Typhoid fever in Fiji: a reversible plague?

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Typhoid fever in Fiji: a reversible plague?

by Sarah Lindsay July 25, 2014

Authors

Corinne N. Thompson, Mike Kama, Shrish Acharya, Una Bera, John Clemens, John A. Crump, Aggie Dawainavesi, Gordon Dougan, W. John Edmunds, Kimberley Fox, Kylie Jenkins, M. Imran Khan, Josefa Koroivueta, Myron M. Levine, Laura B. Martin, Eric Nilles, Virginia E. Pitzer, Shalini Singh, Ratu Vereniki Raiwalu, Stephen Baker and Kim Mulholland

Abstract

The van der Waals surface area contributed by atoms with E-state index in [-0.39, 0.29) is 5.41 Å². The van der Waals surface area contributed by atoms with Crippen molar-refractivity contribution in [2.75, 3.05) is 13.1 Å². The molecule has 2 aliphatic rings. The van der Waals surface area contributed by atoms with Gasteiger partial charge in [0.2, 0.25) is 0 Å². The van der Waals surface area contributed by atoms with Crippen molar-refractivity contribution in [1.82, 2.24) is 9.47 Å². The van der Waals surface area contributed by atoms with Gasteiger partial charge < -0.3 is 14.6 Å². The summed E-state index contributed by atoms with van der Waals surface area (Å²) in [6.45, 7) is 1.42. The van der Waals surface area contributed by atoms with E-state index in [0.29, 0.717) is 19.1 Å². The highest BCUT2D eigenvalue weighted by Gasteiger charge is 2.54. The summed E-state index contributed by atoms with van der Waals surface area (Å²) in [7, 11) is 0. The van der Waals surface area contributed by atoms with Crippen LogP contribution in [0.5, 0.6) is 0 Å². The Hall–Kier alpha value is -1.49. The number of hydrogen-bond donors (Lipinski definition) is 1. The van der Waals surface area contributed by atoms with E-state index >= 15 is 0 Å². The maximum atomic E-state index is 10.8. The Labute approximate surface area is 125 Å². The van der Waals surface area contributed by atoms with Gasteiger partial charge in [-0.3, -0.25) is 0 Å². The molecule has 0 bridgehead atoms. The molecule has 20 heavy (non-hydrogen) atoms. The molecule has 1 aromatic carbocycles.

The country of Fiji, with a population of approximately 870 000 people, faces a growing burden of several communicable diseases including the bacterial infection typhoid fever. Surveillance data suggest that typhoid has become increasingly common in rural areas of Fiji and is more frequent amongst young adults. Transmission of the organisms that cause typhoid is facilitated by faecal contamination of food or water and may be influenced by local behavioural practices in Fiji. The Fijian Ministry of Health, with support from Australian Aid, hosted a meeting in August 2012 to develop comprehensive control and prevention strategies for typhoid fever in Fiji. International and local specialists were invited to share relevant data and discuss typhoid control options. The resultant recommendations focused on generating a clearer sense of the epidemiology of typhoid in Fiji and exploring the contribution of potential transmission pathways. Additionally, the panel suggested steps such as ensuring that recommended ciprofloxacin doses are appropriate to reduce the potential for relapse and reinfection in clinical cases, encouraging proper hand hygiene of food and drink handlers, working with water and sanitation agencies to review current sanitation practices and considering a vaccination policy targeting epidemiologically relevant populations.

 

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